In a sense such reinterpretations – from (capitalised) Public Health 'Sector Led Improvements', to (non-capitalised/more routine) "improvements that are led from within the public health sector" – reflects broader concerns relating to higher profile service quality improvement such as 'SLI' that have long been expressed: 'Quality [improvement] is more than a set of tools, to be discussed at meetings. It is a way of looking at the workflows, and it encompasses how managers manage, measure, and react to issues in the workflows…it is not just a bolt on to their current busy roles' (King's Fund, 2017).

The ADPH noted its intentions similarly: 'The networks therefore plan to continue embracing the organic way in which quality improvement activity has been able to take place over the past year and it’s likely that this dynamic will continue to flourish for the foreseeable future' (ADPH, 2021, link above).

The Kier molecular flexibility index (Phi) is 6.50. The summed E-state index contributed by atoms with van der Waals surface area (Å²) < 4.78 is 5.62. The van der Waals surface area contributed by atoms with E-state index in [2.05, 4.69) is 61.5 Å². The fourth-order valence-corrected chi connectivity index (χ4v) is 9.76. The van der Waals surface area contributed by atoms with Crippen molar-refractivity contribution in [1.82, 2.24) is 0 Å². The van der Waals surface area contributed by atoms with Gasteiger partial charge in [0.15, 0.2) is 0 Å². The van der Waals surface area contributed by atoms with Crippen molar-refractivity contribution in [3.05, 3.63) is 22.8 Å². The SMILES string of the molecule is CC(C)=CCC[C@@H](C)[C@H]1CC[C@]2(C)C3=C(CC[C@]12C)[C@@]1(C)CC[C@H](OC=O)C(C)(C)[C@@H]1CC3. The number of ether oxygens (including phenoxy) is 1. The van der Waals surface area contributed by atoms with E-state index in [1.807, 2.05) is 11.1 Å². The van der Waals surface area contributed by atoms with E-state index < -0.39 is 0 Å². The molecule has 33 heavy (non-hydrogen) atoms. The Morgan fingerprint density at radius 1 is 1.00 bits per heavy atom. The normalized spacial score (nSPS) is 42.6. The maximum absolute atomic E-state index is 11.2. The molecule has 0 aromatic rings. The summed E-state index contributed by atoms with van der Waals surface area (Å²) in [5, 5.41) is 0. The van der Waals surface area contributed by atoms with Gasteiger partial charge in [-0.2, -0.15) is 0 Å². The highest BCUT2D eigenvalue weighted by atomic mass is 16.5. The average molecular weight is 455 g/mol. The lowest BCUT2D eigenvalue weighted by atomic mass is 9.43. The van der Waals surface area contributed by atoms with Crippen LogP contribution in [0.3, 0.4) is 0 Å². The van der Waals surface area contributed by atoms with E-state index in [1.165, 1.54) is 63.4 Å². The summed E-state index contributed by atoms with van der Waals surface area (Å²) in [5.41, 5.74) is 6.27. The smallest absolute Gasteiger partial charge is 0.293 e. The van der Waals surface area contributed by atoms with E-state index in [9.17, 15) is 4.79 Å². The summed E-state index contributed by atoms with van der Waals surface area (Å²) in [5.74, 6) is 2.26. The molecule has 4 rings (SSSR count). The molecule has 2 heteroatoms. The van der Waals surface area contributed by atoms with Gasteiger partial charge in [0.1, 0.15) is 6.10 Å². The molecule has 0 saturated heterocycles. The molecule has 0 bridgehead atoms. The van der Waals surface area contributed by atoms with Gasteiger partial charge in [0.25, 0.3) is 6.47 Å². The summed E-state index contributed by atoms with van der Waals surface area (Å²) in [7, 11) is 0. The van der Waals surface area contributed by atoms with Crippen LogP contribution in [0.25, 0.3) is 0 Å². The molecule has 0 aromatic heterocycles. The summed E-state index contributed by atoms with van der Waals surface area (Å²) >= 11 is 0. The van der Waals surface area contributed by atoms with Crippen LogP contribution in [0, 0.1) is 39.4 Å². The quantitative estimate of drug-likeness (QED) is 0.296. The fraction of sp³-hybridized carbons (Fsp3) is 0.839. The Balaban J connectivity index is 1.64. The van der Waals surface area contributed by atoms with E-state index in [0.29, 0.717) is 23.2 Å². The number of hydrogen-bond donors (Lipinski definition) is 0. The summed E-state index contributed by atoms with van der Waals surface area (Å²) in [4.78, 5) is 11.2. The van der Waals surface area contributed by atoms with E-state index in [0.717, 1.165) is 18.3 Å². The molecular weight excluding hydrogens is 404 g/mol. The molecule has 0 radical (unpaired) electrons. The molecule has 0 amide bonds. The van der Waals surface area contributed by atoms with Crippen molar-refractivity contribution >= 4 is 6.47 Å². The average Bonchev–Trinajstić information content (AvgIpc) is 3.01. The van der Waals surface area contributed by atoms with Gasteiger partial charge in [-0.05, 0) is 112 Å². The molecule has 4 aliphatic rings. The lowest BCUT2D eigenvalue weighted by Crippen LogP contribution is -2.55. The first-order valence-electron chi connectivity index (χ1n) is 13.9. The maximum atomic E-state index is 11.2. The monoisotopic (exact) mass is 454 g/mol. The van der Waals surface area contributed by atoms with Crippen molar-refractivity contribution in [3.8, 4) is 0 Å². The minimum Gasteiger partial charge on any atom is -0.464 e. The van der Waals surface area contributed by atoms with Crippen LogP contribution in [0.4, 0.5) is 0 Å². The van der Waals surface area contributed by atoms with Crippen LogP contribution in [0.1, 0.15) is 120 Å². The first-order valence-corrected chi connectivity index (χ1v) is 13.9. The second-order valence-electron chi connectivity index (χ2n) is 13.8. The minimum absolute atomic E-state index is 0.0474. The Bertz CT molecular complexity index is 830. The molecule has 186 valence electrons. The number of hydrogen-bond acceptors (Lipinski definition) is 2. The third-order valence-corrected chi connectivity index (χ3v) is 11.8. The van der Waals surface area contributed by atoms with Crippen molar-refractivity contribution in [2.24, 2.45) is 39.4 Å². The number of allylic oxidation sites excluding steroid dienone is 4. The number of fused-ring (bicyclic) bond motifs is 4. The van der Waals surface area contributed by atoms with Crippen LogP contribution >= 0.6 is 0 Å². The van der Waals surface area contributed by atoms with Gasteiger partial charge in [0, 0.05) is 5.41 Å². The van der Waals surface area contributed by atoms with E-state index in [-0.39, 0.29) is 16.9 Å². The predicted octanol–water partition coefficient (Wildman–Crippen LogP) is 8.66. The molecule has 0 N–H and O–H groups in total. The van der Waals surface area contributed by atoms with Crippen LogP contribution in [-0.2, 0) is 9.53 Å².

The ADPH conducted a review into SLI in 2022, on the basis of which it published it 'SLI Impact Report', in 2023, with its associated 'Summary and Key messages' document noting its aims for the future, featuring both intentions to:

Tackle the now better known barriers to SLIs including addressing both the conceptual issues that have surrounded what SLI means, how improvements are measured, the limitations on resources and capacity, and improving the visibility of improvement works, and;

a continuation with this 'new focus to SLI work resulting from the pandemic, with shorter and sharper work, providing an effective return', the further 'promotion of peer-to-peer working and learning through collaboration, mutual learning and soft-sharing', and 'more effective engagement with local populations' (ADPH, 2023, link above).

LLC Business Intelligence: updated Nov 2023